Eating disorders affect around 750,000 people a year in the UK. Conditions such as anorexia, bulimia and binge-eating all impact on people’s social life and ability to work. But they also severely impair physical health and can be fatal.
Psychological treatments are the first-line treatment for eating disorders, and are a lifeline for many people. But they are hard to access, with demand for services at breaking point – and crucially they don’t always work for everyone that needs them.
At MQ, we passionately believe research can help us change this. And news out today has shown how.
This new treatment is the first to show positive results for patients of all ages and diagnoses. It is a highly individualised treatment, designed to fit a persons difficulties ‘like a glove’ and be modified in the light of their progress. Developed through extensive research at the University of Oxford, and developed by MQ Trustee Professor Christopher Fairburn, this treatment is an important step in the fight against mental illness.
The development of CBT-E shows clearly how research can help us deliver better, more accessible psychological treatments. And through building an evidence base, we can make sure these are offered in the NHS. In area like eating disorders, where hospital admissions are rising for the hundreds of thousands of lives affected each year, this is a vital task.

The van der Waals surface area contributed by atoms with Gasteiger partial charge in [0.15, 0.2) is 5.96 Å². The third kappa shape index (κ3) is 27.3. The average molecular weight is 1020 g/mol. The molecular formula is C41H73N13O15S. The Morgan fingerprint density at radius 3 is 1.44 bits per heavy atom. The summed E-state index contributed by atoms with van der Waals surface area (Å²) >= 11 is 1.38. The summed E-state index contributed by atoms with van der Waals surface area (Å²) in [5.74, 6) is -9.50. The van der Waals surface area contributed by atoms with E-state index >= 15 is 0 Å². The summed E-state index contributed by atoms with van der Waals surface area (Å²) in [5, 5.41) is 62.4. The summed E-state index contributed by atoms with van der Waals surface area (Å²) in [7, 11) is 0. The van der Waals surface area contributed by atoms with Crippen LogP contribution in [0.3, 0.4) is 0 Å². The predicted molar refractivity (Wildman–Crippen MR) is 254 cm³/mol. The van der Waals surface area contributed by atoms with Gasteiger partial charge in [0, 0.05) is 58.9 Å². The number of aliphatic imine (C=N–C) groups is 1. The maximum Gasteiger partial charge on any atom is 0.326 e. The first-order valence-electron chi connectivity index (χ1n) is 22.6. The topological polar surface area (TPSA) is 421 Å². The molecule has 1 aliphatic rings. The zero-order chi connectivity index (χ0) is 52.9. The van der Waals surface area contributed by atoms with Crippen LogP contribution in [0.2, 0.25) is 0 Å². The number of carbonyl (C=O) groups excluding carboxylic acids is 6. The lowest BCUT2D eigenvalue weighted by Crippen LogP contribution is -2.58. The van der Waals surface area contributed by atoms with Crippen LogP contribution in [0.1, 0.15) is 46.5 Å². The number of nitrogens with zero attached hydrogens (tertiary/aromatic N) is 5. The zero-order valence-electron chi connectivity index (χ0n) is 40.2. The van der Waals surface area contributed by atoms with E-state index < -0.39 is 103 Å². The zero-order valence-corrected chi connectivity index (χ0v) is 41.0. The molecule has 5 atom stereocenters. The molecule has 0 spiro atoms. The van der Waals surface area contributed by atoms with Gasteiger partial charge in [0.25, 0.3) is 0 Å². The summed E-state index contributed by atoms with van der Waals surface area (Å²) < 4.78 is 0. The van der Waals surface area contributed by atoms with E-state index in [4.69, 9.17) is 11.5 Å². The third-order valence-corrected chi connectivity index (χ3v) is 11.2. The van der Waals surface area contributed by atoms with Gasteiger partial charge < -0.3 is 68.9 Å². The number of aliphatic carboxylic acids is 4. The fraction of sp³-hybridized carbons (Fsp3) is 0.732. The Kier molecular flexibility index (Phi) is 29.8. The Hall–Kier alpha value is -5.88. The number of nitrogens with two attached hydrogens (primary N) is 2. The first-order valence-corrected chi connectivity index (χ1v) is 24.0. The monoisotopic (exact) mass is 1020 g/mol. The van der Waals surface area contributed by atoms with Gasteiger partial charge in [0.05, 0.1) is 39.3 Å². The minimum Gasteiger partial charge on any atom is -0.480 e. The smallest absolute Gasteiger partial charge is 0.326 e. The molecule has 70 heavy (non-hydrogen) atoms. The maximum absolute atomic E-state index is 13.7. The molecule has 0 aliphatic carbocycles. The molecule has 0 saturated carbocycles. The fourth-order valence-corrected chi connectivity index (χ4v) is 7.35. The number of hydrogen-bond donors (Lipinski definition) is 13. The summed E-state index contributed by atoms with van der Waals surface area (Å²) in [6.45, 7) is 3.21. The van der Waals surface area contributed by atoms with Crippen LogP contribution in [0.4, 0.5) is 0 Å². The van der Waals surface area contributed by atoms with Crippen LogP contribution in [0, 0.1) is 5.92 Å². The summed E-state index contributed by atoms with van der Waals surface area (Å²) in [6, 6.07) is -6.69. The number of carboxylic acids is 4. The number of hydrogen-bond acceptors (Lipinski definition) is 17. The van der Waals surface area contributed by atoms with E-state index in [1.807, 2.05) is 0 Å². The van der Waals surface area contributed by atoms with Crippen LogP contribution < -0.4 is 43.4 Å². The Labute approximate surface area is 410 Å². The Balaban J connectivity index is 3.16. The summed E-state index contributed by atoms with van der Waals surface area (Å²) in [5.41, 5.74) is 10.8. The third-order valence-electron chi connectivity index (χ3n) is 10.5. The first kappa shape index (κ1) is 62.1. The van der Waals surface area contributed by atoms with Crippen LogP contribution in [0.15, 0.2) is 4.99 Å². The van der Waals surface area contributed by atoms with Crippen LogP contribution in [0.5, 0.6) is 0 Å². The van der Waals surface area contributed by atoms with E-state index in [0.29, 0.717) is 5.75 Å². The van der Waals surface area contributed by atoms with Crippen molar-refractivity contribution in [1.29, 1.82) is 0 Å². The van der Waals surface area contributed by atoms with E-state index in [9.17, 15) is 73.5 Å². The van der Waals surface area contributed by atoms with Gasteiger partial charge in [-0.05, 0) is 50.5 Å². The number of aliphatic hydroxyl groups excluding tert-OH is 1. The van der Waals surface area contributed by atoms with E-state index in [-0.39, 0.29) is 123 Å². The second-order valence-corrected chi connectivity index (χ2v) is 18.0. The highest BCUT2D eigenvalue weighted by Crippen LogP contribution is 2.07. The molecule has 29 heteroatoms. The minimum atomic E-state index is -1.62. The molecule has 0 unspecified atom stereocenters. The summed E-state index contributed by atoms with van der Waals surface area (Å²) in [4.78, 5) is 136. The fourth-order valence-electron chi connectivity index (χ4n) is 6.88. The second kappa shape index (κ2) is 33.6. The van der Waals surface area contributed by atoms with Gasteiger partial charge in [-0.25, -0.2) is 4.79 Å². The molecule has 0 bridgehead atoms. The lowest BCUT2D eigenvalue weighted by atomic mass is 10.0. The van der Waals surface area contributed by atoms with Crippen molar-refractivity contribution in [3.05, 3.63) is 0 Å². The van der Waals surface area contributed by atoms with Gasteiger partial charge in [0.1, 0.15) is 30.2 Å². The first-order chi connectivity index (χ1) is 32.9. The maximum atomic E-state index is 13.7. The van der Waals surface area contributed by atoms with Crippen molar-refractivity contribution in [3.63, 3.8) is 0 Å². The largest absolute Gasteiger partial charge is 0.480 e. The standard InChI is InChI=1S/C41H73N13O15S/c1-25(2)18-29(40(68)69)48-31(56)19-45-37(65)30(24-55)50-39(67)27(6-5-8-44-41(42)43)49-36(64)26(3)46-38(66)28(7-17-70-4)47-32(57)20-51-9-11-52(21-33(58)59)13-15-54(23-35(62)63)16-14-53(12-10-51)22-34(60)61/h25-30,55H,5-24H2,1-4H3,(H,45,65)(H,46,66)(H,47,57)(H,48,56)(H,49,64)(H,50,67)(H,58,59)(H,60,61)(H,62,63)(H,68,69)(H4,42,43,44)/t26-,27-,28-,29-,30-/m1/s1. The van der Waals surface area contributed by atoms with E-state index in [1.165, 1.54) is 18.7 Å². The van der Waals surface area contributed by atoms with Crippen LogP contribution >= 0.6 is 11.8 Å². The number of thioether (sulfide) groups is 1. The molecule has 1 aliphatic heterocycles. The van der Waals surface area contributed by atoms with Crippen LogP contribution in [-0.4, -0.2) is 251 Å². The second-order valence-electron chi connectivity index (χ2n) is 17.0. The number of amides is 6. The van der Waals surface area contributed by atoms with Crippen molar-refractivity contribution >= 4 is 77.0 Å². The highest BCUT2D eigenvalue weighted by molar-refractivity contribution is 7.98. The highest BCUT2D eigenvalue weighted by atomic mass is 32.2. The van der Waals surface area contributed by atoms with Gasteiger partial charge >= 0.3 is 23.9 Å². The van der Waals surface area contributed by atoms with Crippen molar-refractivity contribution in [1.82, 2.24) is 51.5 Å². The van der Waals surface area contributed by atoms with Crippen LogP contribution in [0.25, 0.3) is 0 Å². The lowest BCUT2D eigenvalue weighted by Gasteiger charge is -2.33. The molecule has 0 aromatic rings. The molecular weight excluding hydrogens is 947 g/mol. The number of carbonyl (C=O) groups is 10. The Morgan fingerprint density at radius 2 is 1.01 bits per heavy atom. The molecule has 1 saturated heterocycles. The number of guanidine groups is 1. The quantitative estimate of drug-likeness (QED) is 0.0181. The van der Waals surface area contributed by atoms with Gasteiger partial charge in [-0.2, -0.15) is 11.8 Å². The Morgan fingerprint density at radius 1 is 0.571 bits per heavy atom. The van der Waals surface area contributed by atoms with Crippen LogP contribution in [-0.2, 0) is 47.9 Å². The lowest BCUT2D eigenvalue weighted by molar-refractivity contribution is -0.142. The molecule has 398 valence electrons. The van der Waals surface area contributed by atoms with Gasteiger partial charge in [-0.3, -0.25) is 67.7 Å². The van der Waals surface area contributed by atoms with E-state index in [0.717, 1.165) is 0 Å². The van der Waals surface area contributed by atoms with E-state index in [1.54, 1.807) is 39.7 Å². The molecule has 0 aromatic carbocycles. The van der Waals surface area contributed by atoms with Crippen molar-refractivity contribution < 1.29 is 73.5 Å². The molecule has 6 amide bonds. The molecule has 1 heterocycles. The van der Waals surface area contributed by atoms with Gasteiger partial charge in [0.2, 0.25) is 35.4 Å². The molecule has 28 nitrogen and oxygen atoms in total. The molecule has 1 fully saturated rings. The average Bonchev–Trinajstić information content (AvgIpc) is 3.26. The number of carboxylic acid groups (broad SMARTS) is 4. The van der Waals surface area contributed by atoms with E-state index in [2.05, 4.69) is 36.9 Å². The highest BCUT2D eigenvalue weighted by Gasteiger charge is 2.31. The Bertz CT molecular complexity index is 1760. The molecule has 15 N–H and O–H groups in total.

But sadly, not enough funding is being provided to deliver more of these transformational advances.Our analysis found that just 15p is spent on research into eating disorders per person affected each year.
Through our PsyIMPACT programme, we have begun funding new research, aimed at finding similar innovative treatment advances in psychological treatments in mental health. But this is only a start. We need a major shift in funding, from the government and general public, if we are truly going to provide hope of better treatments for everyone affected by mental health problems.
Last updated: 1 December 2016